Gram Ponante wrote:
Carlos Batts, according to a jumble of tweets and status updates from friends, died suddenly last night, found by his wife, muse, and model, April Flores. Born in Baltimore, Batts came to L.A. and slowly but purposefully carved out a niche in “artcore” glamor photography using high-contrast L.A. (in addition to its porn stars) as a backdrop, and joining contemporaries Dave Naz, Ed Fox, and Steve Diet Goedde. Batts was 42.
But it was in April Flores that Batts found his anchor and inspiration. Batts was a relentless promoter of his work, and loved his wife, who was so often the subject of it. I am shocked that this vital young man is gone so soon, and am so proud to know April Flores, a beautiful person.
He sums up his origin like this:
I went out there and I showed them this stuff, all my manipulations, all the images . . . I’m styling, I do the body paint. And I happened to have an outtake–before I beat the image up, I had an outtake of one of the girls, a Polaroid test. And the girl was very voluptuous, had long Bettie Page black hair, and [an editor said] said, “Would that girl be interested in working for our new magazine called Leg World?”
I had photographed a lot of people naked, but not in a superficial sense where it was about them being naked, you know what I mean? So even if she was hot, I’m never like, “Oh, yeah, you’re hot.” It was always like, I’m going to paint her green and do something with her. . . .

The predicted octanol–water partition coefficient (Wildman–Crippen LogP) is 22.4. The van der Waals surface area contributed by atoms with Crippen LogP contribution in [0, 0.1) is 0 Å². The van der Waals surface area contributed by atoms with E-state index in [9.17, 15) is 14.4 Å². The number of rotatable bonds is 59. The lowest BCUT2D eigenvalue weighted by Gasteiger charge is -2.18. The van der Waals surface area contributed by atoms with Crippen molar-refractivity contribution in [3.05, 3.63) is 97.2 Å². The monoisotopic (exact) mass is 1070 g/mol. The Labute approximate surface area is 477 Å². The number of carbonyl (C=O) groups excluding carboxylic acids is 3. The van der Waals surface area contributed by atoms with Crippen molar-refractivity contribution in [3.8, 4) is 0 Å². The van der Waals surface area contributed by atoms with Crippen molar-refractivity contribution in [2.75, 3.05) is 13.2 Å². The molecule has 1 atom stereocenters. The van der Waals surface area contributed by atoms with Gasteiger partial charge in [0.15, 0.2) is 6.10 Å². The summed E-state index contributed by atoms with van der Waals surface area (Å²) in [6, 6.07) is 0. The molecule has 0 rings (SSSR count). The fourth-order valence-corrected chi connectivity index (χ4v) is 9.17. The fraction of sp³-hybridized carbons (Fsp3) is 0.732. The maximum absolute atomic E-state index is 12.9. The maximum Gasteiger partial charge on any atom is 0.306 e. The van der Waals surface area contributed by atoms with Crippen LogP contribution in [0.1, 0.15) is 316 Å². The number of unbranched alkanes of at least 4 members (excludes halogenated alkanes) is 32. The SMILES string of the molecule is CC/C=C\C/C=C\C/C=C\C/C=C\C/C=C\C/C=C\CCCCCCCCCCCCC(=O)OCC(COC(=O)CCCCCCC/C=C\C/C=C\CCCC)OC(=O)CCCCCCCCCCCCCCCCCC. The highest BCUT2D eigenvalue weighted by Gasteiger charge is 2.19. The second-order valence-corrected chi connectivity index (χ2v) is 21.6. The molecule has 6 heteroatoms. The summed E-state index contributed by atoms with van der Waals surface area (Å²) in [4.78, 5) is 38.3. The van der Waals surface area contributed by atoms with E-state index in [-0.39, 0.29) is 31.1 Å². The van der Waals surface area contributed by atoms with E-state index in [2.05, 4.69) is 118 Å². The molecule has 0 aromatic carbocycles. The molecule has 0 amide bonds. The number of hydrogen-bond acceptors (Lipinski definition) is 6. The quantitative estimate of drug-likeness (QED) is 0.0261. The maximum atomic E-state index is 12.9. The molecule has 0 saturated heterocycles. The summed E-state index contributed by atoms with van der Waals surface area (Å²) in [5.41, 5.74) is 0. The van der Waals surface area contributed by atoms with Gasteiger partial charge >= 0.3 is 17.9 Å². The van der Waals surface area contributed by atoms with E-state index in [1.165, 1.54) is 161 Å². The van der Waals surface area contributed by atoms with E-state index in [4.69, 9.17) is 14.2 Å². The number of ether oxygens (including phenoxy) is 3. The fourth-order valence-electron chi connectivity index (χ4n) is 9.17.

From the outtake, I asked my model, I said, “Hey would you be interested in doing this, something like a Bettie Page thing for this magazine.” She said, “Oh, yeah, that’d be cool.”
And growing up watching ’70s porn, ’80s porn . . . I’m driven to warm, deep yellow-orange-red colors. And I light everything backwards. I’m working at the lab, [and] Agfa film was the cheapest film. You get a three-pack for like $2.99 plus [an employee] discount. This film was so warm. And I lit it wrong. I used the wrong bulbs. The stuff came out really deep, really moody colors.
And they loved it, because it was almost like Bettie Page, and it was contemporary, but kind of ’70s. It was really warm. I love lighting it that way. And from there, they were like, “Oh, Carlos, shoot some stuff.”
He was 40.